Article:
Indian Innovation

Small But Smart

Sedemac empowers the brain of small engines with strong algorithms to perform better   

Photographs: Soumik Kar

The signal timer is off to its last 10 seconds, the light is set to turn green from red and you can finally zip away. The engine on the overpowering BEST bus comes to life on your right, the SUV behind you also lets out a roar and all the throttles to your left are pumping harder than ever. The light turns green and they’re off, except for you, the vehicles behind are coming too close for comfort, the ones you’re blocking are incessantly honking away. All this, while you’re stuck with a cranking engine that just won’t budge.

Sedemac Mechatronics - Company DetailsBe it a rickety autorickshaw or a humble two-wheeler, we’ve all witnessed this scene at a traffic signal. There’s one Indian company that is busy perfecting what it calls an integrator starter generator (ISG) that would eliminate such cold start-up issues for two and three-wheelers. Pune-based Sedemac Mechatronics that specialises in developing power train controls for engines has deployed a few of these units at leading Indian OEMs on a trial basis.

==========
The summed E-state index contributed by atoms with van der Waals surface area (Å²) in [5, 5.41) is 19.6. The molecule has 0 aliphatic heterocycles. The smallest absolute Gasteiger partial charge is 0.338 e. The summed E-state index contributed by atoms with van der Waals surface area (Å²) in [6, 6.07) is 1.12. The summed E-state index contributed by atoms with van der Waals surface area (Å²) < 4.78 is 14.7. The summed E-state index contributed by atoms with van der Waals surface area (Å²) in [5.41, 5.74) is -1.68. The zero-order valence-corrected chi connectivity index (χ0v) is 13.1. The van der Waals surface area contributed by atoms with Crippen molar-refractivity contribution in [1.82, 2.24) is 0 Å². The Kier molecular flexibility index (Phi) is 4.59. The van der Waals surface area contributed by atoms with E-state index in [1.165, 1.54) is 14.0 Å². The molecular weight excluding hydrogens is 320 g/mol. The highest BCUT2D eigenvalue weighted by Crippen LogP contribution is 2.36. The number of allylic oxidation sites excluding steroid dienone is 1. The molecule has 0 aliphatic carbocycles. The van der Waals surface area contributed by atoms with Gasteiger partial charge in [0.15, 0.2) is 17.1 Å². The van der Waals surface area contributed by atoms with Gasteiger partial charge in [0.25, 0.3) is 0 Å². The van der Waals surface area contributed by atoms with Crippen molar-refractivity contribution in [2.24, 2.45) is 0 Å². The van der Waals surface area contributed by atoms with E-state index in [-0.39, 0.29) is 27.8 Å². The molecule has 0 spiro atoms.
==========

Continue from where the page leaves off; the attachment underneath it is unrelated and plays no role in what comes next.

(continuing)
Set up in July 2007, this automotive company was founded in an IIT-Bombay lab by a visionary professor and three motivated mechanical engineering students who wanted to build a company with a distinct technology position. Shashikant Suryanarayanan, associate professor at IIT-Bombay’s mechanical engineering department and the chairman at Sedemac simplifies their product focus for the benefit of a layman, “Power train refers to the parts between the point of production of power and its consumption. Thus, in a vehicle, a power train is anything that goes from an engine to its wheels and we build controls for such power trains.” The company derives its name from the initial syllables from each word of the operating principles of mechatronics – separating decision-making from actuation. 

Having secured a PhD from University of California, Berkeley and worked in the United States for six years including a stint at General Electric, Suryanarayanan, was beckoned to his homeland by the sheer feeling of what he calls “idealism” and the intention to build a strong controls labs at one of the IITs. And that is exactly what attracted his three potential co-founders – Amit Dixit, Manish Sharma and Pushkaraj Panse who found their

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